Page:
Solvents that best remove copper, may not be best for lead. If you use the color of the patch to determine when your bore is clean, how do you tell with a bore snake? I see the value of them in convenience but low in merit. Just another opinion for you to consider.
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Old 05-14-2014, 10:28 PM
robertrwalsh robertrwalsh is offline
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I have been very happy with Tetra gun grease for the guns that I use grease on.
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Old 05-15-2014, 10:06 AM
DCW DCW is offline
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Surprised as all get-out when I first deployed a snake, my enthusiasm was contained after running a cloth through afterward and found was remaining residue.

Speaking of surprised: Never before have I encountered "the air will push it out." While such does sound practicable and all, one wonders why cholesterol builds in arteries or human waste in sewer pipes?

Still, put me with those who favor the bore snake for quickies; changing to standard, long-used and trusty rods, brushes, jags and cloths for the heavy lifting.

However, don't overlook or be dismissive of the need to be careful when using a rod of any type when cleaning. Some manufacturers offer carbon-fiber, fiberglass or other "soft" rods so as to not foul a bore, but they cost far more and people all too often shop price - and thus buy cheaper-to-make metal products that can do more harm in one swipe than hundreds of discharged rounds.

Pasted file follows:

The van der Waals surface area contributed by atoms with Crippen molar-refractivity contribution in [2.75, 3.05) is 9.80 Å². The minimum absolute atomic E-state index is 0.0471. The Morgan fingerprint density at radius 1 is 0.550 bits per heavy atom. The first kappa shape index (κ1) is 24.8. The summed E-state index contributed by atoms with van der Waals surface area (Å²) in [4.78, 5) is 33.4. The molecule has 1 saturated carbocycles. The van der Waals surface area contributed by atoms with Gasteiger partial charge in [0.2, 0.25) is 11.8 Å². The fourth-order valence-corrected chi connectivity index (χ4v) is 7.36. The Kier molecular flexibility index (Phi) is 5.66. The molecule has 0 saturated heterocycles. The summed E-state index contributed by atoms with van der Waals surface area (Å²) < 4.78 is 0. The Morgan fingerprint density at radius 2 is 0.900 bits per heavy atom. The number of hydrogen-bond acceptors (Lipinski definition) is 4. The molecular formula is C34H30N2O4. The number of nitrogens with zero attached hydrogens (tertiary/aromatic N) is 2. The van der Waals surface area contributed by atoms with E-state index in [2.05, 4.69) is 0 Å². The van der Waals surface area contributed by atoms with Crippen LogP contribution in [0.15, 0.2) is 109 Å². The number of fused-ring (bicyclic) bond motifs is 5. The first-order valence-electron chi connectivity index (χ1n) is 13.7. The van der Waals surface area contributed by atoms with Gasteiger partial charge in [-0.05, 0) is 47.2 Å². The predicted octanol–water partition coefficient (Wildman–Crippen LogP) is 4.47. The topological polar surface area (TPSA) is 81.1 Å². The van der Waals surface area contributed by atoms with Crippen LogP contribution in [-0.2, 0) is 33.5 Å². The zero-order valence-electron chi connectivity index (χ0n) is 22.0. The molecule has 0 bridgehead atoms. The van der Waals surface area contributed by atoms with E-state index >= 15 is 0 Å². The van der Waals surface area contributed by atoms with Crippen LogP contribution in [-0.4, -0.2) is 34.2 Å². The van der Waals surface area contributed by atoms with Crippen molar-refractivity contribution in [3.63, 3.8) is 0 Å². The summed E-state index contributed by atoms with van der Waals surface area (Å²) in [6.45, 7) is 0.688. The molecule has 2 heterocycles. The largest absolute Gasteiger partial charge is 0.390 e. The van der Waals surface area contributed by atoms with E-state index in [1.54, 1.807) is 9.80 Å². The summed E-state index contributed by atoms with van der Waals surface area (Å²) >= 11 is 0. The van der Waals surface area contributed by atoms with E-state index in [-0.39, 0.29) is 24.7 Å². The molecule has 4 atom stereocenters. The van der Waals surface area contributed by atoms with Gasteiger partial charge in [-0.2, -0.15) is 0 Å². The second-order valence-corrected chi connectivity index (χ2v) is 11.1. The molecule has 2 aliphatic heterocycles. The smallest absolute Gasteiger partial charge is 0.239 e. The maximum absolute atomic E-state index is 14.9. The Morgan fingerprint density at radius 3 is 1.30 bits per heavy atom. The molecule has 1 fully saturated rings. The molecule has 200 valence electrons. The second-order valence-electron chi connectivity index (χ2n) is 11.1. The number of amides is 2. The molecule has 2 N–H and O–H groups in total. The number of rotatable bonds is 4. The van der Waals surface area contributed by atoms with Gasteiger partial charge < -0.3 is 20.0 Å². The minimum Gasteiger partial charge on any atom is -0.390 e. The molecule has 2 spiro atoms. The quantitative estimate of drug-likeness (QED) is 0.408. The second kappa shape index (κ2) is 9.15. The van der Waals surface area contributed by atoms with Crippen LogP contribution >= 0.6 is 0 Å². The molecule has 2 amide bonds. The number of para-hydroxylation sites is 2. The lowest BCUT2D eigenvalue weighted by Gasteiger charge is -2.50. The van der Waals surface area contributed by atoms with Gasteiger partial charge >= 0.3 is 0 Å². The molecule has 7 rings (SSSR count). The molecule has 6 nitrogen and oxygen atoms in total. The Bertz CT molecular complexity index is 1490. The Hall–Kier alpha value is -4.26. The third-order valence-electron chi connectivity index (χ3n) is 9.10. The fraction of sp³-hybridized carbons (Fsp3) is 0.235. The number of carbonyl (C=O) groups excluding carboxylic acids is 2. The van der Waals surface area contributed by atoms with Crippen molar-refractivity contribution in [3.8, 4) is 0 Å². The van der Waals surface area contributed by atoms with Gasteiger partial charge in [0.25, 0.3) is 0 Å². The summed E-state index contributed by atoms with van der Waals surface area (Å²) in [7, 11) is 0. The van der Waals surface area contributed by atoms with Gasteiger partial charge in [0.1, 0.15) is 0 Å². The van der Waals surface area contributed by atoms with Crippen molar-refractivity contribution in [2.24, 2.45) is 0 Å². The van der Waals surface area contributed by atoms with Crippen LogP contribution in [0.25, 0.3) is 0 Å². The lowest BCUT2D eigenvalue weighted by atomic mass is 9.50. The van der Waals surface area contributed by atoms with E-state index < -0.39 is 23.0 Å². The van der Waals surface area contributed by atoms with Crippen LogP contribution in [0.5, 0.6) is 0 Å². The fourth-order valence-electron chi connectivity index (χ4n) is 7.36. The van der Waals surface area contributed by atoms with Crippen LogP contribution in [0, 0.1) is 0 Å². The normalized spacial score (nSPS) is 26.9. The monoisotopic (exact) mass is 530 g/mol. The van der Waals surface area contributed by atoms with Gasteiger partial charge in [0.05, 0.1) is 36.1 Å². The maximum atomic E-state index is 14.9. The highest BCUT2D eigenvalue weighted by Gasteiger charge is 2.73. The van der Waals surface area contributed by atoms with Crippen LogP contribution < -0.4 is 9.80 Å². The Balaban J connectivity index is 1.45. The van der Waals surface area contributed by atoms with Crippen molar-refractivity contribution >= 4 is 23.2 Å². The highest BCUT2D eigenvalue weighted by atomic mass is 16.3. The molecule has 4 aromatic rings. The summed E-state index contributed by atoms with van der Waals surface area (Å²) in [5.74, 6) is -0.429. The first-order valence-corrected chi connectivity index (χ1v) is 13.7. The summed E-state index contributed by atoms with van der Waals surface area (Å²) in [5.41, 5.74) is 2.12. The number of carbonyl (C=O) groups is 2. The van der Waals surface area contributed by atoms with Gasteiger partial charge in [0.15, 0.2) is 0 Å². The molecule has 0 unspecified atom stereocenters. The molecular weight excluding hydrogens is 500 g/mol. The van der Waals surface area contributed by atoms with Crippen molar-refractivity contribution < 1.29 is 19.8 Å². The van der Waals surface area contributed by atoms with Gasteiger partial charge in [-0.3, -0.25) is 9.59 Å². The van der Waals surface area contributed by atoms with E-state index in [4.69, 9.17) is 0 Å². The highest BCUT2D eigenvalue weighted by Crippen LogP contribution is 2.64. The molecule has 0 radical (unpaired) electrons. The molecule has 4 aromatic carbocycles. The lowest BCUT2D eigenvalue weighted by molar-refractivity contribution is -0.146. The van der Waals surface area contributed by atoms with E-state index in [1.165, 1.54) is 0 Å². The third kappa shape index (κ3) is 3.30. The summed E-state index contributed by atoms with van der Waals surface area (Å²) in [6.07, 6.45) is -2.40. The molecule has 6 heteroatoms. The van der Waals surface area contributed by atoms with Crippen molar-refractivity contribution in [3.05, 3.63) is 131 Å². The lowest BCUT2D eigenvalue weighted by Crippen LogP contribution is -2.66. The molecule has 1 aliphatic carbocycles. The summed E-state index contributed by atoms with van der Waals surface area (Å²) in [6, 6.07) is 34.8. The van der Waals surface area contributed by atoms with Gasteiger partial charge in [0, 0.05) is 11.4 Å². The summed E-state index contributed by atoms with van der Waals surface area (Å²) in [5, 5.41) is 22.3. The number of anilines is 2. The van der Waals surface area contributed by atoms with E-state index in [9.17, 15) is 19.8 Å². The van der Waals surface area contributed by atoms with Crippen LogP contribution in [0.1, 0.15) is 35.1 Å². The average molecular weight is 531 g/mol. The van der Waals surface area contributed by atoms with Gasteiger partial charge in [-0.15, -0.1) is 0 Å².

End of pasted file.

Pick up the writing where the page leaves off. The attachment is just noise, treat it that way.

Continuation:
As noted above, a bore guide is a reasonable solution if one is really interested in preventing unneeded and undesirable wear at a barrel's extremes, especially should one be interested in reaching and staying at a refined shooting level.

Please always remember that the stupid question is the one not posed.
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Old 05-15-2014, 10:21 AM
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I use a bore snake and more traditional methods. When using bore snake I drop some Hoppe's on it and run it through a few times.
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Old 05-15-2014, 10:57 AM
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I usually use a bore brush on handguns.Seems to work better for me.
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Old 05-16-2014, 09:52 PM
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Default Bore Snake for cleaning barrel on Auto-Loader

I'll say this up front, I have always used a bore brush and jag with a cleaning rod. Hoppe's No 9 for blue finishes, Hoppe's "Elite" (no ammonia) for stainless steel and nickel.

I am now having to use a bore snake to clean my M1A which also has a Redfield scope. It does have quick release scope mounts but boresighting that rifle with the scope mount bracket was a royal PITA! I'm not going to risk losing the setup.